What Happens if Your Blood Sugar Stays Elevated Long Term? 

Diabetes side effects have changed drastically over the years as treatment options have improved. However, long term uncontrolled blood sugars can have a significant impact on your health. Nerve damage, eye damage, kidney damage, and heart disease are some of the top concerns (3). 

How does nutrition impact diabetes?

Because diabetes involves an issue with insulin (whether it be insulin resistance or the inability to produce insulin), that means what you eat matters. All carbohydrate foods, such as bread, pasta, and potatoes, are broken down into glucose for fuel. In order to utilize that fuel, the body needs insulin to get the glucose out of the bloodstream. If your body doesn’t have enough insulin or isn’t able to use it as effectively, the glucose will stay in your bloodstream, leading to higher blood sugar.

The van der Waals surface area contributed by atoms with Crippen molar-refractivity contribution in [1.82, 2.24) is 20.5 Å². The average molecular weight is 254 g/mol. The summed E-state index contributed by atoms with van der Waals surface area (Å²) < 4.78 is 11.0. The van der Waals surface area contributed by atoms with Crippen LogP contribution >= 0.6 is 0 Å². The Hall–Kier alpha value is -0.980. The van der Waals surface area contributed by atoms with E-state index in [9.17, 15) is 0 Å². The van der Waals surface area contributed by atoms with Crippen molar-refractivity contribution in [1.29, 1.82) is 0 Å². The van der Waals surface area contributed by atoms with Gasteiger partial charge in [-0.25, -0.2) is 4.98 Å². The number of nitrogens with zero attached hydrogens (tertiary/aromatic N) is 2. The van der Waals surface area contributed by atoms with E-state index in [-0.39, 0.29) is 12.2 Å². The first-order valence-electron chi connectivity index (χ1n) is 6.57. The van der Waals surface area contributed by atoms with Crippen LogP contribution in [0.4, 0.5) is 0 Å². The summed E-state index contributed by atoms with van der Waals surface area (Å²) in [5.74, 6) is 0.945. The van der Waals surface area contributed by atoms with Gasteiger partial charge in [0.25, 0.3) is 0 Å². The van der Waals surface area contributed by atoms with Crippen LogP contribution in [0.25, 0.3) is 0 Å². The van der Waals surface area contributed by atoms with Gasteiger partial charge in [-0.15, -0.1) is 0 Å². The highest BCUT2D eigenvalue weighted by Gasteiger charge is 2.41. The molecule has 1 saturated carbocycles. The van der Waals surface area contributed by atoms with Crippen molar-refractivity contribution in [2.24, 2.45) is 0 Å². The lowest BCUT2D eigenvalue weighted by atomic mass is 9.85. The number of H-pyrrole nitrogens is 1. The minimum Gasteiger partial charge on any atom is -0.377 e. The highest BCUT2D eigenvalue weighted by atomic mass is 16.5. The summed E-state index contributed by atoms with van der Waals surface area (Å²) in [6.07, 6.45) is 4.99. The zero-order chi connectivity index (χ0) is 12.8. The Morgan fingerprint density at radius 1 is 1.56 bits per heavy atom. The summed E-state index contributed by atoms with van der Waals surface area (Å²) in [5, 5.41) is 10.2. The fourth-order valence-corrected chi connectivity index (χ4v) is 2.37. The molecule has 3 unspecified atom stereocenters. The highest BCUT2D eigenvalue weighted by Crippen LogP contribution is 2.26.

For those with type 2, we can make changes to how much carbohydrate is eaten, the type of carbohydrate, and what it is eaten with to improve blood sugars (along with other treatments like medication, exercise, sleep, stress management, etc).

For type 1, the primary goal is understanding how much insulin is needed to “cover” the amount of carbohydrates eaten. Because your body does not make insulin on its own, you need to provide your body with the necessary insulin dosage to help bring the glucose into the cells. Balance, variety, and type of carbohydrate is important with both types, however, insulin management is crucial for type 1. 

What should I eat with diabetes?